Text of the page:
Following dire new predictions about climate change, the Environmental Protection Agency is set to impose new limits on the nation’s power plants.
Some states already have aggressive policies to reduce the use of coal and other fossil fuels, while promoting wind, solar and other renewable sources of energy.
In a new book, University of Virginia Professor Vivian Thomson says there are lessons to be learned from those states.
Next month (June 2), the Environmental Protection Agency will announce a new partnership with the states, designed to regulate companies like Dominion and Appalachian Power. Utilities are the nation’s leading producers of greenhouse gases - emitting 40% of the carbon dioxide in our atmosphere, so experts say this is an important step in reducing the long-term risks of climate change.
At the University of Virginia Dr. Vivian Thomson has been looking at different states and countries - trying to figure out why some are more successful than others in promoting green energy. Virginia is one of three states she describes as passive - doing very little to combat climate change. One possible reason - our legislators are not professional lawmakers, and they don’t devote full time to studying complex subjects like climate change.
“The General Assembly meets for a very brief time, and it’s difficult for the legislators themselves to become experts in this arena. They’re not well staffed, so that means power flows outside the legislature.”
In other words, utilities that have teams of experts and plenty of campaign cash, can dominate the debate. Thomson says Virginia’s governors have provided little leadership in combating climate change, and there are political and economic factors holding this state back.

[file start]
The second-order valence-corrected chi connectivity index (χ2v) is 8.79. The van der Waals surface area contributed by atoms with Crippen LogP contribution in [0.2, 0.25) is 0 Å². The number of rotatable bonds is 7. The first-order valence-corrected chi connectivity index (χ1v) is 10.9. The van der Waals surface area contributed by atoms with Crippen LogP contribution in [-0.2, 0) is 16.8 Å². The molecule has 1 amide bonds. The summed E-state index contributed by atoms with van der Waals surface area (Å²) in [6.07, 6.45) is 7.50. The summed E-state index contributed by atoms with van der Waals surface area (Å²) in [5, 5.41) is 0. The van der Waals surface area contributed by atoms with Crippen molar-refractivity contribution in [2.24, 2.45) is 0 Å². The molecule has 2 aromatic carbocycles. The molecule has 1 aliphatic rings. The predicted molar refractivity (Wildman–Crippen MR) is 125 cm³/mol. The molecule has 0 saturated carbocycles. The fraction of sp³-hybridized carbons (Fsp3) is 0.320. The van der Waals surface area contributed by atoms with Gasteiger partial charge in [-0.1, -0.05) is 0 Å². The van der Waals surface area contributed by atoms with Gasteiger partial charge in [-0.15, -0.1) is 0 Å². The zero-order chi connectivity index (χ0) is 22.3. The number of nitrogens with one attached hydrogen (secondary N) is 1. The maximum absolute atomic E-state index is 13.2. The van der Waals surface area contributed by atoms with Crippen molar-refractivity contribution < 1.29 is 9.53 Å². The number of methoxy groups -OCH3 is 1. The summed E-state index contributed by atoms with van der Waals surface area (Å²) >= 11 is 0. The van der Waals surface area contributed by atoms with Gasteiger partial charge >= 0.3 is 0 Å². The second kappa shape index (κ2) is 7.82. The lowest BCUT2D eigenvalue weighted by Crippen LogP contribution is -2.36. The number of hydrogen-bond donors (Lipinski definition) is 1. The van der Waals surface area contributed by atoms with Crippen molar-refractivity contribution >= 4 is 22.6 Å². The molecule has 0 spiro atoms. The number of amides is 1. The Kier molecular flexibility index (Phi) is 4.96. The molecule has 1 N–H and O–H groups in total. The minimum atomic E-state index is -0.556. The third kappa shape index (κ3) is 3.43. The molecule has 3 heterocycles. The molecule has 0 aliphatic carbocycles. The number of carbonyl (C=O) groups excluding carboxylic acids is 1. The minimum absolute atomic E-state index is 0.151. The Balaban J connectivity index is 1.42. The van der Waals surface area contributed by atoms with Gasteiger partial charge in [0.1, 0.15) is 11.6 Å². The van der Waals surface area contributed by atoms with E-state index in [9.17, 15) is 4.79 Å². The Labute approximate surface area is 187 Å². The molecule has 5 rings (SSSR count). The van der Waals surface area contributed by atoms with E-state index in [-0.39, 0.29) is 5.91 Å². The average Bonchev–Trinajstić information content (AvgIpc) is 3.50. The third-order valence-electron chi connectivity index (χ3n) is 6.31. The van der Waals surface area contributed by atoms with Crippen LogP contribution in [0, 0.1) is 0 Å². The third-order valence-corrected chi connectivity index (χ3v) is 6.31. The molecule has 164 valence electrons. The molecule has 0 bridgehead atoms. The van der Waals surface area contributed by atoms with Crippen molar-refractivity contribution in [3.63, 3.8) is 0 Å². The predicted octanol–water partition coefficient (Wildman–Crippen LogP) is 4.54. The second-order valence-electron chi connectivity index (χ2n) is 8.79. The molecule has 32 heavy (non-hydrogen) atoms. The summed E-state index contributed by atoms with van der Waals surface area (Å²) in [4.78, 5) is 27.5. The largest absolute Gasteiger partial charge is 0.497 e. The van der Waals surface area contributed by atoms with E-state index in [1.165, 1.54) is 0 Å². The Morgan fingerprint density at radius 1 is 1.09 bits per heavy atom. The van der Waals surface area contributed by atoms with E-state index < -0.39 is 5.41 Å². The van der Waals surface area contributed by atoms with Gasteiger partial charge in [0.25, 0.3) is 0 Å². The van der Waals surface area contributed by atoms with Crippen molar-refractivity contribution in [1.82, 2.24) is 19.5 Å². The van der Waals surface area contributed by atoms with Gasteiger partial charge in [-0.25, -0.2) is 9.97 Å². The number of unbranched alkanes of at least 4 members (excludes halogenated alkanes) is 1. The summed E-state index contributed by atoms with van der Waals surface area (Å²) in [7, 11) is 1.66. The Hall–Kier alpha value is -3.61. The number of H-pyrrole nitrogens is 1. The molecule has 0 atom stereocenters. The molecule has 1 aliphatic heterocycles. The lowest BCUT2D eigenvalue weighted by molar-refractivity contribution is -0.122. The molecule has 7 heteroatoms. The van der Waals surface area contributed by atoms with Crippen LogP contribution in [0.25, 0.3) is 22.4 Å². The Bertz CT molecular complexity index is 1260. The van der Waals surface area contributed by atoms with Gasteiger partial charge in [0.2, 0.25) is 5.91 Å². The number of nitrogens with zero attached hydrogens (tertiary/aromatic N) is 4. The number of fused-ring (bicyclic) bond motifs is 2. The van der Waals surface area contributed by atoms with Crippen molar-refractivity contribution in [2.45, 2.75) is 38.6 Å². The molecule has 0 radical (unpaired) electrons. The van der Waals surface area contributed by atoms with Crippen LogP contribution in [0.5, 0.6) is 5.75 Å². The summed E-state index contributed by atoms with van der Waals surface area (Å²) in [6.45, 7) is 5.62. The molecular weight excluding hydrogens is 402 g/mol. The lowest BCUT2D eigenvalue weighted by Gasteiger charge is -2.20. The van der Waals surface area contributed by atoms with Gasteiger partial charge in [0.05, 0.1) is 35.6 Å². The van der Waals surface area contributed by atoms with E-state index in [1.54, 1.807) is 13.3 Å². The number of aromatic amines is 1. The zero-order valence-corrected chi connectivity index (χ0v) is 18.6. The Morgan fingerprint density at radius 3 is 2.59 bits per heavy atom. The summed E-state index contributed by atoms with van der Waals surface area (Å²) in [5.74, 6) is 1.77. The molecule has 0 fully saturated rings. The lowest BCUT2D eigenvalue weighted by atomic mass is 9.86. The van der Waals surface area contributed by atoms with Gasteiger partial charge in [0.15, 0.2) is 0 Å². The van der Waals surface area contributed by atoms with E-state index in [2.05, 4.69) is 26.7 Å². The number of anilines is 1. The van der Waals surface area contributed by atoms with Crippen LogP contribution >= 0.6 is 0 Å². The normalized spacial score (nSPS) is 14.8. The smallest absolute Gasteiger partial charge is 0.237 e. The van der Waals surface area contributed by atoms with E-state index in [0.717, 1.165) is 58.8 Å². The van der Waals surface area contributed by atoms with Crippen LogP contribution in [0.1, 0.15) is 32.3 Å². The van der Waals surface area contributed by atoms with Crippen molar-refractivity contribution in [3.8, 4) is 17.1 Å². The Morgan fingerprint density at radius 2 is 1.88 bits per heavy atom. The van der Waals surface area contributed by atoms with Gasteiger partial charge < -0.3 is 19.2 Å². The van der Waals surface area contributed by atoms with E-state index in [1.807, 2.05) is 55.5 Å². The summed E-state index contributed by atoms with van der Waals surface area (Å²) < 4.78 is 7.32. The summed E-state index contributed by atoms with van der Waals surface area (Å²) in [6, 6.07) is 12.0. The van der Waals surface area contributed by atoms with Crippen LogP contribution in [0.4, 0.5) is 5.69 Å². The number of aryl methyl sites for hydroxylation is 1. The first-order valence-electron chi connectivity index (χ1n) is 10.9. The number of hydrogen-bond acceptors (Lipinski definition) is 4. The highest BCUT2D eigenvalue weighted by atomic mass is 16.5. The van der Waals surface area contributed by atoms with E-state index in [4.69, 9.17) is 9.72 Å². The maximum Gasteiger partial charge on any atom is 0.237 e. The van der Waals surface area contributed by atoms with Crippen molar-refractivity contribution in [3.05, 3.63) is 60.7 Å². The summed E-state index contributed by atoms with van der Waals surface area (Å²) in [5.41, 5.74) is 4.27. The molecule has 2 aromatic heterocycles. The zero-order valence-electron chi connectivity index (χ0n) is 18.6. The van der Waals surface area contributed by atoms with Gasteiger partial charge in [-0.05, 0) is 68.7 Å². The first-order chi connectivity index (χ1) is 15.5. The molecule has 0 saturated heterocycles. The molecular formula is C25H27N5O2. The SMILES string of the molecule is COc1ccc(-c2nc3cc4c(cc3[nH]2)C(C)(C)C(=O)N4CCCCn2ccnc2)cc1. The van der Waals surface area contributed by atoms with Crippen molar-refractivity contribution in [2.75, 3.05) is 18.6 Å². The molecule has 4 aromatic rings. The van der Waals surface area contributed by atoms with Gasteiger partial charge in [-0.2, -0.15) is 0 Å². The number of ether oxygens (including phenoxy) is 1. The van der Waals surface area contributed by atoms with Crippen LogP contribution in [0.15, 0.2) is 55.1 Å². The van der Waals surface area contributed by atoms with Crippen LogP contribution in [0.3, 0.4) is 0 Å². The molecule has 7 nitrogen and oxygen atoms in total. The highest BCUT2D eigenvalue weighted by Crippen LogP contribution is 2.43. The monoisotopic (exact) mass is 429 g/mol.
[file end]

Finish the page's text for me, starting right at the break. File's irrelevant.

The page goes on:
“A deep investment in fossil fuels with respect to electricity generation. A political culture that we call traditional and elite dominated.”
In her book Sophisticated Interdependence in Climate Policy Thomson argues it’s not a matter of partisan politics. California and New York, for example, are actively moving away from carbon-based fuels.
“Governor Schwarznegger in California, Governor Pataki in New York, those are both active states in part because of those Republican governors.”
She also looks at what’s happened in other countries and hopes the EPA can learn from them. Her colleague Virginia Parente is a Professor at the Institute for Energy and Environment at the University of São Paulo in Brazil.
“Eighty percent of our electricity comes from hydro-power plants, which makes the electricity mix very renewable. Besides that we have wind that’s growing fast, and also sugar cane bagasse.”
And, Thomson says, we should study Germany, where citizens who install solar panels can sell power back to the grid for a generous price.
“That has become a central part of Germans’ identification with renewable energy. I can make money, or at least I can make my money back. And if you look at states like Texas or Iowa in this country, exactly those same kinds of ideas are having tremendous success with respect to renewable energy investments.”
The EPA’s is expected to give states and utilities great latitude in how they achieve new goals, allowing them to limit use of coal, oil and gas, invest in solar, wind or hydro projects developed by others and help consumers reduce demand for electricity.